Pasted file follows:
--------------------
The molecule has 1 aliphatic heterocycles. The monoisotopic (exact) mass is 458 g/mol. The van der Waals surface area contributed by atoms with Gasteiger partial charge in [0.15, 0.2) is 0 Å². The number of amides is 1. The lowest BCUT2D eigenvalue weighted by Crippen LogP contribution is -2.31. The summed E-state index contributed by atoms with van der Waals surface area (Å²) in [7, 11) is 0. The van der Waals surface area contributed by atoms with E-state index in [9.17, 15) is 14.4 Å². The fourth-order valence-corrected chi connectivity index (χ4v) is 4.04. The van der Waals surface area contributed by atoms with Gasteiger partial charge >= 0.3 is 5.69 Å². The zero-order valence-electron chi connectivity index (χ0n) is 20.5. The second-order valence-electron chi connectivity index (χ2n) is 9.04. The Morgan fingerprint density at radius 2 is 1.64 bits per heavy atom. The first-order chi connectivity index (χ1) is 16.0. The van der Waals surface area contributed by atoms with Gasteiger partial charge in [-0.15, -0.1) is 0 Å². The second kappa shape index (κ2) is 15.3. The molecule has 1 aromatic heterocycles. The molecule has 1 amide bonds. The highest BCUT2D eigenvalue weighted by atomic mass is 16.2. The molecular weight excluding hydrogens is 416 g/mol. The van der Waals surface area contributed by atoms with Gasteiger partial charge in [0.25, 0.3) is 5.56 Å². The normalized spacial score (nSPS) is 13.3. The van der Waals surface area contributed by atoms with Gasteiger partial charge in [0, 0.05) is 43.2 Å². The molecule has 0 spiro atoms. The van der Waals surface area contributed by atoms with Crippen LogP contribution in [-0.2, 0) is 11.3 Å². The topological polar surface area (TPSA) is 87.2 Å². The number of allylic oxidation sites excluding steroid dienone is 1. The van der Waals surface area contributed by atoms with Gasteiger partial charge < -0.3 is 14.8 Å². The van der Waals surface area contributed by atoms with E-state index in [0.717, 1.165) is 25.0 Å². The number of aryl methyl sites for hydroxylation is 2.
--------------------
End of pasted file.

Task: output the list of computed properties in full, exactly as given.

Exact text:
The molecule has 1 aliphatic heterocycles. The monoisotopic (exact) mass is 458 g/mol. The van der Waals surface area contributed by atoms with Gasteiger partial charge in [0.15, 0.2) is 0 Å². The number of amides is 1. The lowest BCUT2D eigenvalue weighted by Crippen LogP contribution is -2.31. The summed E-state index contributed by atoms with van der Waals surface area (Å²) in [7, 11) is 0. The van der Waals surface area contributed by atoms with E-state index in [9.17, 15) is 14.4 Å². The fourth-order valence-corrected chi connectivity index (χ4v) is 4.04. The van der Waals surface area contributed by atoms with Gasteiger partial charge >= 0.3 is 5.69 Å². The zero-order valence-electron chi connectivity index (χ0n) is 20.5. The second-order valence-electron chi connectivity index (χ2n) is 9.04. The Morgan fingerprint density at radius 2 is 1.64 bits per heavy atom. The first-order chi connectivity index (χ1) is 16.0. The van der Waals surface area contributed by atoms with Gasteiger partial charge in [-0.15, -0.1) is 0 Å². The second kappa shape index (κ2) is 15.3. The molecule has 1 aromatic heterocycles. The molecule has 1 amide bonds. The highest BCUT2D eigenvalue weighted by atomic mass is 16.2. The molecular weight excluding hydrogens is 416 g/mol. The van der Waals surface area contributed by atoms with Gasteiger partial charge in [0.25, 0.3) is 5.56 Å². The normalized spacial score (nSPS) is 13.3. The van der Waals surface area contributed by atoms with Gasteiger partial charge in [0, 0.05) is 43.2 Å². The molecule has 0 spiro atoms. The van der Waals surface area contributed by atoms with Crippen LogP contribution in [-0.2, 0) is 11.3 Å². The topological polar surface area (TPSA) is 87.2 Å². The number of allylic oxidation sites excluding steroid dienone is 1. The van der Waals surface area contributed by atoms with Gasteiger partial charge < -0.3 is 14.8 Å². The van der Waals surface area contributed by atoms with E-state index in [0.717, 1.165) is 25.0 Å². The number of aryl methyl sites for hydroxylation is 2.